Roman Rhetorician from Hispania
"If you direct your whole thought to work itself, none of the things which invade eyes or ears will reach the mind."
"Vice, the opposite of virtue, shows us more clearly what virtue is. Justice becomes more obvious when we have injustice to compare it to. Many such things are proved by their contraries."
"A laugh costs too much when bought at the expense of virtue. [A laugh, if purchased at the expense of propriety, costs too much.]"
"A man who tries to surpass another may perhaps succeed in equaling if not actually surpassing him, but one who merely follows can never quite come up with him: a follower, necessarily, is always behind."
"Although virtue receives some of its excellences from nature, yet it is perfected by education."
"As regards parents, I should like to see them as highly educated as possible, and I do not restrict this remark to fathers alone."
"For it would have been better that man should have been born dumb, nay, void of all reason, rather than that he should employ the gifts of Providence to the destruction of his neighbor."
"Consequently the student who is devoid of talent will derive no more profit from this work than barren soil from a treatise on agriculture."
"Divine Providence has granted this gift to man, that those things which are honest are also the most advantageous."
"Give bread to a stranger, in the name of the universal brotherhood which binds together all men under the common father of nature."
"Give me the boy who rouses when he is praised, who profits when he is encouraged and who cries when he is defeated. Such a boy will be fired by ambition; he will be stung by reproach, and animated by preference; never shall I apprehend any bad consequences from idleness in such a boy."
"God, that all-powerful Creator of nature and architect of the world, has impressed man with no character so proper to distinguish him from other animals, as by the faculty of speech."
"If you give me six lines written by the hand of the most honest of men, I will find something in them which will hang him."
"In a crowd, on a journey, at a banquet even, a line of thought can itself provide its own seclusion."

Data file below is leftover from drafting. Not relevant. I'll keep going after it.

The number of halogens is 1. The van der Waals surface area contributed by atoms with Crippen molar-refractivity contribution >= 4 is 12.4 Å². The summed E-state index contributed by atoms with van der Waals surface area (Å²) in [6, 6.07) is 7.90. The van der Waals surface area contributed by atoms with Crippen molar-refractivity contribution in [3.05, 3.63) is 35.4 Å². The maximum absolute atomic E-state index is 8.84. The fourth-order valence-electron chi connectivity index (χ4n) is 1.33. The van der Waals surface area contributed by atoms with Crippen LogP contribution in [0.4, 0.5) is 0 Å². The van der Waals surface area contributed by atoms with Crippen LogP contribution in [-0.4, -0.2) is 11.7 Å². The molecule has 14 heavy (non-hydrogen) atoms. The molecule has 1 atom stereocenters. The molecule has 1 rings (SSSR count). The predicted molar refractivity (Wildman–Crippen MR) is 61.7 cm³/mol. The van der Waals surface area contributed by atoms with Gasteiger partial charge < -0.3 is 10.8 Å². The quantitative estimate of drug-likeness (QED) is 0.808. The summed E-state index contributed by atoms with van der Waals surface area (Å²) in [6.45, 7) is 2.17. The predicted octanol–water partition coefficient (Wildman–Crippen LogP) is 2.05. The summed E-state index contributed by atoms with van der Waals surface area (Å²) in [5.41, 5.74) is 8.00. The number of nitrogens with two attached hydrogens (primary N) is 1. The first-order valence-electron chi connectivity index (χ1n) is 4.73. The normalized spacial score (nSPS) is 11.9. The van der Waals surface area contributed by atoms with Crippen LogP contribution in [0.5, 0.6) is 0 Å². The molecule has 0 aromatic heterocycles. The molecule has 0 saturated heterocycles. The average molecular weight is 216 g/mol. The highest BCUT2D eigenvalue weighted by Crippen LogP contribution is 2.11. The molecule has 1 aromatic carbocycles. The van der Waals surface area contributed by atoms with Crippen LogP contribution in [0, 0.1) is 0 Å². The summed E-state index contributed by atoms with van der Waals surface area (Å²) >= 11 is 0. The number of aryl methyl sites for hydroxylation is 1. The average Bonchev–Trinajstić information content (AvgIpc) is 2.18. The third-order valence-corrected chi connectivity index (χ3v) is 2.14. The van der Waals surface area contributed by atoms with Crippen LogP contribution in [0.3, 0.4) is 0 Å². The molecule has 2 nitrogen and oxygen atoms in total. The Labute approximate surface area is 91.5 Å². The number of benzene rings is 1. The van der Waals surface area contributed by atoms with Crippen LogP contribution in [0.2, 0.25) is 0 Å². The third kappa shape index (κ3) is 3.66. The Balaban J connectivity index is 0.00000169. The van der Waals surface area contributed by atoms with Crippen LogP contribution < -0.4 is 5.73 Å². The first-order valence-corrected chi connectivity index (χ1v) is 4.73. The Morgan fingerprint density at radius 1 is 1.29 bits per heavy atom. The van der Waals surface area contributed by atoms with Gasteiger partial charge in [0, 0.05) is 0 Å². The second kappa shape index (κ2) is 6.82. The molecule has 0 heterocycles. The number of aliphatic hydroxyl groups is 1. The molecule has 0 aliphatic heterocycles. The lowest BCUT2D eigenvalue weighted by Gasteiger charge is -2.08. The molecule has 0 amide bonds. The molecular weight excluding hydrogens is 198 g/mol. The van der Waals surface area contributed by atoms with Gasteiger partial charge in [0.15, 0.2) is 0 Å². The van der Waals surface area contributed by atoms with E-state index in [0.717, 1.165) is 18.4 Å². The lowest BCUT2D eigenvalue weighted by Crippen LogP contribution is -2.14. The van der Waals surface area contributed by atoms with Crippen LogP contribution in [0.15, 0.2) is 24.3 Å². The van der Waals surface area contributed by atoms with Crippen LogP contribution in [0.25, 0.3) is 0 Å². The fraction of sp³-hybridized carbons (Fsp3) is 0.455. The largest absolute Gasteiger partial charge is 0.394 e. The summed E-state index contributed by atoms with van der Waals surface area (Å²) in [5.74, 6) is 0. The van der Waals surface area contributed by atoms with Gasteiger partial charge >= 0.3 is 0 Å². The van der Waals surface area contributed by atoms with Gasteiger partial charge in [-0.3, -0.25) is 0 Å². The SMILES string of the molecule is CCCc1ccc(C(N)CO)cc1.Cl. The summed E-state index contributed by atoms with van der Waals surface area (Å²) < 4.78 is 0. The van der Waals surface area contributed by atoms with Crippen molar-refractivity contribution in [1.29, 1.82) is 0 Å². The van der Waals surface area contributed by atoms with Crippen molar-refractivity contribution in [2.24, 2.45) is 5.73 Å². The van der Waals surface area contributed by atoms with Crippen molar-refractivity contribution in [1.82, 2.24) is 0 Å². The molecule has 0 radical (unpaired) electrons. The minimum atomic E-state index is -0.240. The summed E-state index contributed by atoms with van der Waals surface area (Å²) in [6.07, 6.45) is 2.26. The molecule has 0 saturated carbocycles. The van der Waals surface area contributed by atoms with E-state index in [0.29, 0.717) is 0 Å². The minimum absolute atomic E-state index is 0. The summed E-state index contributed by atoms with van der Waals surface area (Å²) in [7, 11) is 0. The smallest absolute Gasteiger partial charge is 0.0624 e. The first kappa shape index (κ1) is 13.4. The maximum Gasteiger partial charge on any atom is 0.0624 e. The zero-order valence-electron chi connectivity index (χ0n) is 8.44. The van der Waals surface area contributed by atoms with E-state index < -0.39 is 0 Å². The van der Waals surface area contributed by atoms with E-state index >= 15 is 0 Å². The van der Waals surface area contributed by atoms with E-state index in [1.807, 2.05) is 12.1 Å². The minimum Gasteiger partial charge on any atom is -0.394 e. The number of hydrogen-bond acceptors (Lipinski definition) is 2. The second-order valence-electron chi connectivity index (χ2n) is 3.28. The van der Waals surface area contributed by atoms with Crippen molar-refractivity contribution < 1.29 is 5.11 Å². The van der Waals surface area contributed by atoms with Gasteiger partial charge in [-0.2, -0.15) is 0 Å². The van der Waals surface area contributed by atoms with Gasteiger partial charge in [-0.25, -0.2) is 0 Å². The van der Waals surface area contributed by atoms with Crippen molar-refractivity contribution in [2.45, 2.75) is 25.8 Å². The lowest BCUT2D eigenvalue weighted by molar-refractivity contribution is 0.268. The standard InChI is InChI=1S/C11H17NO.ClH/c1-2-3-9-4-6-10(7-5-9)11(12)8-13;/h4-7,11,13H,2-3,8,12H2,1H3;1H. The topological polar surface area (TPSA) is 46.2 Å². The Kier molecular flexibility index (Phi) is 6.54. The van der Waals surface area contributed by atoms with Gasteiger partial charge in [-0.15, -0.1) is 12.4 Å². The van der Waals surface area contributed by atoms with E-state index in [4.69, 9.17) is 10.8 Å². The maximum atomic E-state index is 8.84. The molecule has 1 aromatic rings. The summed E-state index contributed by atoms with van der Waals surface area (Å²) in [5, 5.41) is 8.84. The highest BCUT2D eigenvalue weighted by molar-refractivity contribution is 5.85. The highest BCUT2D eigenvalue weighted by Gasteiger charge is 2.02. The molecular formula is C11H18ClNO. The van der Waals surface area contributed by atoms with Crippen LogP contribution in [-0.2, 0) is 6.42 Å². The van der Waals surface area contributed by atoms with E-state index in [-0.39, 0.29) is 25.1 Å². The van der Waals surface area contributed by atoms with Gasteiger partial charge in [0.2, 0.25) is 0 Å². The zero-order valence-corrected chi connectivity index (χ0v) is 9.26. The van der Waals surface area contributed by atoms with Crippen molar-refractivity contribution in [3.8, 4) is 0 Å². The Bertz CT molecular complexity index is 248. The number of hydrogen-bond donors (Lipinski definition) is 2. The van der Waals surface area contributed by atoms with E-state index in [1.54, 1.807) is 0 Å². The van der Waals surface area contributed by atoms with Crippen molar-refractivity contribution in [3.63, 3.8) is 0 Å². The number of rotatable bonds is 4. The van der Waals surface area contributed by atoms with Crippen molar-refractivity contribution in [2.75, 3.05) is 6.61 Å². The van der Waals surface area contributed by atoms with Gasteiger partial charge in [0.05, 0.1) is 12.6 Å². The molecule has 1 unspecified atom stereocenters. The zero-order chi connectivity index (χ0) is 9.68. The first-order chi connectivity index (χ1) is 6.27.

"From writing rapidly it does not result that one writes well, but from writing well it results that one writes rapidly."
"It is much easier to try one's hand at many things than to concentrate one's powers on one thing."
"It is the nurse that the child first hears, and her words that he will first attempt to imitate."
"It is worthwhile too to warn the teacher that undue severity in correcting faults is liable at times to discourage a boy's mind from effort."
"Men of quality are in the wrong to undervalue, as they often do, the practice of a fair and quick hand in writing; for it is no immaterial accomplishment."
"Minds that are stupid and incapable of science are in the order of nature to be regarded as monsters and other extraordinary phenomena; minds of this sort are rare. Hence I conclude that there are great resources to be found in children, which are suffered to vanish with their years. It is evident, therefore, that it is not of nature, but of our own negligence, we ought to complain."
"Other parts of the body assist the speaker, but these speak themselves. By them we ask, we promise, we invoke, we dismiss, we threaten, we entreat, we deprecate; we express fear, joy, grief, our doubts, our assent, our penitence; we show moderation, profusion; we mark number and time."
"Our minds are like our stomachs; they are whetted by the change of their food, and variety supplies both with fresh appetites."